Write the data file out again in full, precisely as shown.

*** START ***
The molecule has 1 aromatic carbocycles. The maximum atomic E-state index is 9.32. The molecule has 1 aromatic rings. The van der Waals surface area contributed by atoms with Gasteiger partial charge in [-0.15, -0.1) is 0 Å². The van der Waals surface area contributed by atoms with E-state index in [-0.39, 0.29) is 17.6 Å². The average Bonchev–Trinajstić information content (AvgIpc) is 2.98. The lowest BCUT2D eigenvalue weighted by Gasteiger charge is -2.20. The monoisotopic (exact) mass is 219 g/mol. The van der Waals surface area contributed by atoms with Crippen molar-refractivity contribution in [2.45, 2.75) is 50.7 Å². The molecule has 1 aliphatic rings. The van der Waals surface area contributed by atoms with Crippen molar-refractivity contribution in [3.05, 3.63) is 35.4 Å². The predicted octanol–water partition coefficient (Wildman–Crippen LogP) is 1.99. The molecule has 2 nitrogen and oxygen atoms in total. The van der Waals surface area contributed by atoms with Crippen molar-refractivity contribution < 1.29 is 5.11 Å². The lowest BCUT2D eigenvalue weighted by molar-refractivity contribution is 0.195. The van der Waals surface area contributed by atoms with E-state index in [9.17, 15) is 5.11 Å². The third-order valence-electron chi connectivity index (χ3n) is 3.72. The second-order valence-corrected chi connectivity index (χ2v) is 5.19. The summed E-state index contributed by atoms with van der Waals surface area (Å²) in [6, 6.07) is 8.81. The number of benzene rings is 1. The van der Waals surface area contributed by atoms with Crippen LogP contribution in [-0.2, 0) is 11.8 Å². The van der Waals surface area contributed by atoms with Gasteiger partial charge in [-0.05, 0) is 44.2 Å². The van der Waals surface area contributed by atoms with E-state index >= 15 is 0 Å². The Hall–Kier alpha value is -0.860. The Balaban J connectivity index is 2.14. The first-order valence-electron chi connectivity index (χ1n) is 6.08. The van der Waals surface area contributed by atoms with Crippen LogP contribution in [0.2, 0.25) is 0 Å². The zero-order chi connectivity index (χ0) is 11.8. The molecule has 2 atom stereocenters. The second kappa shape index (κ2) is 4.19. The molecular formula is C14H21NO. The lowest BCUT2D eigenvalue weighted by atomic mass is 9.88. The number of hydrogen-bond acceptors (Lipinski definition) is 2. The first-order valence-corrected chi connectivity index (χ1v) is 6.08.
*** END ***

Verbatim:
The molecule has 1 aromatic carbocycles. The maximum atomic E-state index is 9.32. The molecule has 1 aromatic rings. The van der Waals surface area contributed by atoms with Gasteiger partial charge in [-0.15, -0.1) is 0 Å². The van der Waals surface area contributed by atoms with E-state index in [-0.39, 0.29) is 17.6 Å². The average Bonchev–Trinajstić information content (AvgIpc) is 2.98. The lowest BCUT2D eigenvalue weighted by Gasteiger charge is -2.20. The monoisotopic (exact) mass is 219 g/mol. The van der Waals surface area contributed by atoms with Crippen molar-refractivity contribution in [2.45, 2.75) is 50.7 Å². The molecule has 1 aliphatic rings. The van der Waals surface area contributed by atoms with Crippen molar-refractivity contribution in [3.05, 3.63) is 35.4 Å². The predicted octanol–water partition coefficient (Wildman–Crippen LogP) is 1.99. The molecule has 2 nitrogen and oxygen atoms in total. The van der Waals surface area contributed by atoms with Crippen molar-refractivity contribution < 1.29 is 5.11 Å². The lowest BCUT2D eigenvalue weighted by molar-refractivity contribution is 0.195. The van der Waals surface area contributed by atoms with E-state index in [9.17, 15) is 5.11 Å². The third-order valence-electron chi connectivity index (χ3n) is 3.72. The second-order valence-corrected chi connectivity index (χ2v) is 5.19. The summed E-state index contributed by atoms with van der Waals surface area (Å²) in [6, 6.07) is 8.81. The number of benzene rings is 1. The van der Waals surface area contributed by atoms with Crippen LogP contribution in [-0.2, 0) is 11.8 Å². The van der Waals surface area contributed by atoms with Gasteiger partial charge in [-0.05, 0) is 44.2 Å². The van der Waals surface area contributed by atoms with E-state index >= 15 is 0 Å². The Hall–Kier alpha value is -0.860. The Balaban J connectivity index is 2.14. The first-order valence-electron chi connectivity index (χ1n) is 6.08. The van der Waals surface area contributed by atoms with Crippen LogP contribution in [0.2, 0.25) is 0 Å². The zero-order chi connectivity index (χ0) is 11.8. The molecule has 2 atom stereocenters. The second kappa shape index (κ2) is 4.19. The molecular formula is C14H21NO. The lowest BCUT2D eigenvalue weighted by atomic mass is 9.88. The number of hydrogen-bond acceptors (Lipinski definition) is 2. The first-order valence-corrected chi connectivity index (χ1v) is 6.08.